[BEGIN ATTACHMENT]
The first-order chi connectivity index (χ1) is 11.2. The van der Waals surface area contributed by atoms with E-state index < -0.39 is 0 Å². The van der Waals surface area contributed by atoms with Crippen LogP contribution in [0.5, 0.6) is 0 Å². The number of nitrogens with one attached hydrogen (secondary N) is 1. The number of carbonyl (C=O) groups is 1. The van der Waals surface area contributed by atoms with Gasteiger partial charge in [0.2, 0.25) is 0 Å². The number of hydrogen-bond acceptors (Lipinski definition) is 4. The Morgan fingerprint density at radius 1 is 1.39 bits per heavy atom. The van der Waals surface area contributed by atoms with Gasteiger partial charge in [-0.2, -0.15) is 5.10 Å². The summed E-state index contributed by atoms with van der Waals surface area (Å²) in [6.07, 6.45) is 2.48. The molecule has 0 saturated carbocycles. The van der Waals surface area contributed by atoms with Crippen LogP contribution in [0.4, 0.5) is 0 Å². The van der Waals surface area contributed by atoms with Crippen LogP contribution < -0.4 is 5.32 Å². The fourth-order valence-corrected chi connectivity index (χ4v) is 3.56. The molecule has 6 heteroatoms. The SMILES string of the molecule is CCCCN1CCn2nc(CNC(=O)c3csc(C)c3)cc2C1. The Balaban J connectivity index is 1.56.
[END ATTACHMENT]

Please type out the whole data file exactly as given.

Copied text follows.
The first-order chi connectivity index (χ1) is 11.2. The van der Waals surface area contributed by atoms with E-state index < -0.39 is 0 Å². The van der Waals surface area contributed by atoms with Crippen LogP contribution in [0.5, 0.6) is 0 Å². The number of nitrogens with one attached hydrogen (secondary N) is 1. The number of carbonyl (C=O) groups is 1. The van der Waals surface area contributed by atoms with Gasteiger partial charge in [0.2, 0.25) is 0 Å². The number of hydrogen-bond acceptors (Lipinski definition) is 4. The Morgan fingerprint density at radius 1 is 1.39 bits per heavy atom. The van der Waals surface area contributed by atoms with Gasteiger partial charge in [-0.2, -0.15) is 5.10 Å². The summed E-state index contributed by atoms with van der Waals surface area (Å²) in [6.07, 6.45) is 2.48. The molecule has 0 saturated carbocycles. The van der Waals surface area contributed by atoms with Crippen LogP contribution in [0.4, 0.5) is 0 Å². The van der Waals surface area contributed by atoms with Crippen LogP contribution < -0.4 is 5.32 Å². The fourth-order valence-corrected chi connectivity index (χ4v) is 3.56. The molecule has 6 heteroatoms. The SMILES string of the molecule is CCCCN1CCn2nc(CNC(=O)c3csc(C)c3)cc2C1. The Balaban J connectivity index is 1.56.